Cutter bars are so arranged at the sides of the car that they can be raised by the operator in case of obstruction on the roadbed, but when down follow the angle of the ground perfectly^ The blades can be stopped or started without raising, and the little gasoline driven traveler can pull itself along whether it is on or off the track.
Traveling at the rate of three miles per hour the gasoline scythes cut a swath six feet wide on each side of the track. If the lay of the ground varies on either side of the track, as is often the case, the blades can be handled by the operator to conform to this condition.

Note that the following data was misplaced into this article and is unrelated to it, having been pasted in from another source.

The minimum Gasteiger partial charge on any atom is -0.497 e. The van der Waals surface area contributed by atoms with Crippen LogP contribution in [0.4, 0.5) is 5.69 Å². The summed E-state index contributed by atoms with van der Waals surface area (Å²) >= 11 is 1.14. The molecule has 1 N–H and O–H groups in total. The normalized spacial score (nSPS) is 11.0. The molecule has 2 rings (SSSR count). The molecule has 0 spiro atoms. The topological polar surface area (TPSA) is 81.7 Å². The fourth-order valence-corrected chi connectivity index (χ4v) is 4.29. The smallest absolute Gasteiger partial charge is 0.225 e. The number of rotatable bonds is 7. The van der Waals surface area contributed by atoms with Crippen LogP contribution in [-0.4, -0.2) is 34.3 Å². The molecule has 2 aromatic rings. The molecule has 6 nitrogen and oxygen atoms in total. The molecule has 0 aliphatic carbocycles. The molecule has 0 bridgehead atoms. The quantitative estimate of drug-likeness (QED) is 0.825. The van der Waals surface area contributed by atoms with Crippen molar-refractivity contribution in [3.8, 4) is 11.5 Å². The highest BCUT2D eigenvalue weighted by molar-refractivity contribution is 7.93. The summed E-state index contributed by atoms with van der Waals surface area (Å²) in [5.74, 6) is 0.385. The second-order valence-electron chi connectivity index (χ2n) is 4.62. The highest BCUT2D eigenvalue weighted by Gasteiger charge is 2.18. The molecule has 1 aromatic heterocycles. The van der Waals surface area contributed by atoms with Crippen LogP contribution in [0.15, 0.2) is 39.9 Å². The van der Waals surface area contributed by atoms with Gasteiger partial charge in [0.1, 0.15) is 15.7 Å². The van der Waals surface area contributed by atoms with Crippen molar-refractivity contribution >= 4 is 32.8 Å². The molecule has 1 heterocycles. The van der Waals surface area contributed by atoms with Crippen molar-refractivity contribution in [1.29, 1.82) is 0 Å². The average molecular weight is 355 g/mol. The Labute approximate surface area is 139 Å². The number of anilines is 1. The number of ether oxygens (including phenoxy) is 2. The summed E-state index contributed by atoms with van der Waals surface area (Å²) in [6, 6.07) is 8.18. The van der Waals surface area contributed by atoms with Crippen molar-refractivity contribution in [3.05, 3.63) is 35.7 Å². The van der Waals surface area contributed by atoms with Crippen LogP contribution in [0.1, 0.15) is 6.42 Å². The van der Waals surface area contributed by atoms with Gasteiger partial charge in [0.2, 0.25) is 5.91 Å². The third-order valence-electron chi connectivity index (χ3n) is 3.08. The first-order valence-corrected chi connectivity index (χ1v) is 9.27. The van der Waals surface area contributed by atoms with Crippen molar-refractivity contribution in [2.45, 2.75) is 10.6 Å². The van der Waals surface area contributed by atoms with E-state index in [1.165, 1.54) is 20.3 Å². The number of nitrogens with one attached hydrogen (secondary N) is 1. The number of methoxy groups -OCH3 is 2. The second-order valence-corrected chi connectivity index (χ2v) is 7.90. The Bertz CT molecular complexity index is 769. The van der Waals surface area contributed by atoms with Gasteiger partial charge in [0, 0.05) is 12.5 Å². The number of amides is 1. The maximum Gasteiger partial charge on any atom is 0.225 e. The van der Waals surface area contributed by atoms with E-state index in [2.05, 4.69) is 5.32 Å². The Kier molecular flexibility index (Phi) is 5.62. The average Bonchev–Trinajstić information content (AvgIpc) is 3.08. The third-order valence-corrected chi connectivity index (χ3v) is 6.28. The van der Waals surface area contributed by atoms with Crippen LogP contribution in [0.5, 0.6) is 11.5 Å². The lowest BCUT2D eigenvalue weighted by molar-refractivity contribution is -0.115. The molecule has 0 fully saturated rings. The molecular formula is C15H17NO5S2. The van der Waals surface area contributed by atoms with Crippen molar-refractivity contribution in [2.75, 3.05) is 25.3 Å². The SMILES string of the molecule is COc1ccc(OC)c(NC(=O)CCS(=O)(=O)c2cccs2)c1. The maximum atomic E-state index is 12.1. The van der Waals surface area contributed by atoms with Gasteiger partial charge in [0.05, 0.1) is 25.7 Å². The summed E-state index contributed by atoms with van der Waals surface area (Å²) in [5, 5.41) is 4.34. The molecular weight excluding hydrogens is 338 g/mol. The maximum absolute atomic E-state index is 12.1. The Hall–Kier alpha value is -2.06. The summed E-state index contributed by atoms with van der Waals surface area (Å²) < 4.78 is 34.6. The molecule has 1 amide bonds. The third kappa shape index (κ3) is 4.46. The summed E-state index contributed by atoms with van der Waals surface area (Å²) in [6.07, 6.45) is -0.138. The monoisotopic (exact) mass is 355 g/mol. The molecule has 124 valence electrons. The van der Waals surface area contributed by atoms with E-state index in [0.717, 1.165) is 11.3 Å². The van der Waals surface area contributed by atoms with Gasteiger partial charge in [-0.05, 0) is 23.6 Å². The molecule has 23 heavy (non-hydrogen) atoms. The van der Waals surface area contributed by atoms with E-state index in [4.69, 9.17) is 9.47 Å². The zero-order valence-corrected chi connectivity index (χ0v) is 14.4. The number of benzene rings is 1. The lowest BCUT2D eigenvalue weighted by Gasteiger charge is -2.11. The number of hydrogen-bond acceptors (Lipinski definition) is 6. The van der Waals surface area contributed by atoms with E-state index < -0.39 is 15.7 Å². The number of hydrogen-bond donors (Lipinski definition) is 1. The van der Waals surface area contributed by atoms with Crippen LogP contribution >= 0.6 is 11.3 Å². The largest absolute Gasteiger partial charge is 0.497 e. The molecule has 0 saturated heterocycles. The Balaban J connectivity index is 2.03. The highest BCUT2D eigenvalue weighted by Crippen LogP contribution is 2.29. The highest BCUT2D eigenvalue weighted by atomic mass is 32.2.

A regular crew of three men is required, and this number accomplishes the work that formerly required one hundred men.
Using the Sun’s Heat to Heat Water
IN the Southwest, where the sun at noontime is extremely warm, all sorts of heaters have been invented to catch and utilize the sun’s rays. In the case illustrated here, the coils of pipe, which are connected with the water system in the house, are arranged on a framework in a position where they are exposed to the sun during the hottest
part of the day, and so great is the heat that the water becomes warm in a short time.
Still Enough Coal
ACCORDING to the International Geological Congress, there is coal enough yet unmined to last the world nearly six thousand years at the present rate of consumption. There is a reserve of unmined coal estimated at 7,398,561,000,000 tons, of which twothirds are in the eastern United States.